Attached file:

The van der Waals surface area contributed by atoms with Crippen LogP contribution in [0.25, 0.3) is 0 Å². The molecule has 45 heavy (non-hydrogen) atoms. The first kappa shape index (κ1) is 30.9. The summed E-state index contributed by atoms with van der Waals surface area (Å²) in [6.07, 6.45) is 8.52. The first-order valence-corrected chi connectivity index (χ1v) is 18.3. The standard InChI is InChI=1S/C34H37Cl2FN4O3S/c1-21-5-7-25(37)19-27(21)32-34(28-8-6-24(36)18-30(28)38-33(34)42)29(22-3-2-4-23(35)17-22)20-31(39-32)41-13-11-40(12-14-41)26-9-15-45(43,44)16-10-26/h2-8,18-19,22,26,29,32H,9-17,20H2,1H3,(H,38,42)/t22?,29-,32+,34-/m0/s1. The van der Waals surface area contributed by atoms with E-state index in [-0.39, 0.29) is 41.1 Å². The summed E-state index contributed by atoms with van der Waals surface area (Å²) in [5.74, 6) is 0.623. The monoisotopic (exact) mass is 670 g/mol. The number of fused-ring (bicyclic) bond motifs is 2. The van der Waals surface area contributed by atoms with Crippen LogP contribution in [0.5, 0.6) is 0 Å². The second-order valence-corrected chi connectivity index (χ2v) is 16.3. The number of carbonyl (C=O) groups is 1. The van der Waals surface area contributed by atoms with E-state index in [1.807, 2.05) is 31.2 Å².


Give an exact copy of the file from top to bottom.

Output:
The van der Waals surface area contributed by atoms with Crippen LogP contribution in [0.25, 0.3) is 0 Å². The molecule has 45 heavy (non-hydrogen) atoms. The first kappa shape index (κ1) is 30.9. The summed E-state index contributed by atoms with van der Waals surface area (Å²) in [6.07, 6.45) is 8.52. The first-order valence-corrected chi connectivity index (χ1v) is 18.3. The standard InChI is InChI=1S/C34H37Cl2FN4O3S/c1-21-5-7-25(37)19-27(21)32-34(28-8-6-24(36)18-30(28)38-33(34)42)29(22-3-2-4-23(35)17-22)20-31(39-32)41-13-11-40(12-14-41)26-9-15-45(43,44)16-10-26/h2-8,18-19,22,26,29,32H,9-17,20H2,1H3,(H,38,42)/t22?,29-,32+,34-/m0/s1. The van der Waals surface area contributed by atoms with E-state index in [-0.39, 0.29) is 41.1 Å². The summed E-state index contributed by atoms with van der Waals surface area (Å²) in [5.74, 6) is 0.623. The monoisotopic (exact) mass is 670 g/mol. The number of fused-ring (bicyclic) bond motifs is 2. The van der Waals surface area contributed by atoms with Crippen LogP contribution in [0.5, 0.6) is 0 Å². The second-order valence-corrected chi connectivity index (χ2v) is 16.3. The number of carbonyl (C=O) groups is 1. The van der Waals surface area contributed by atoms with E-state index in [1.807, 2.05) is 31.2 Å².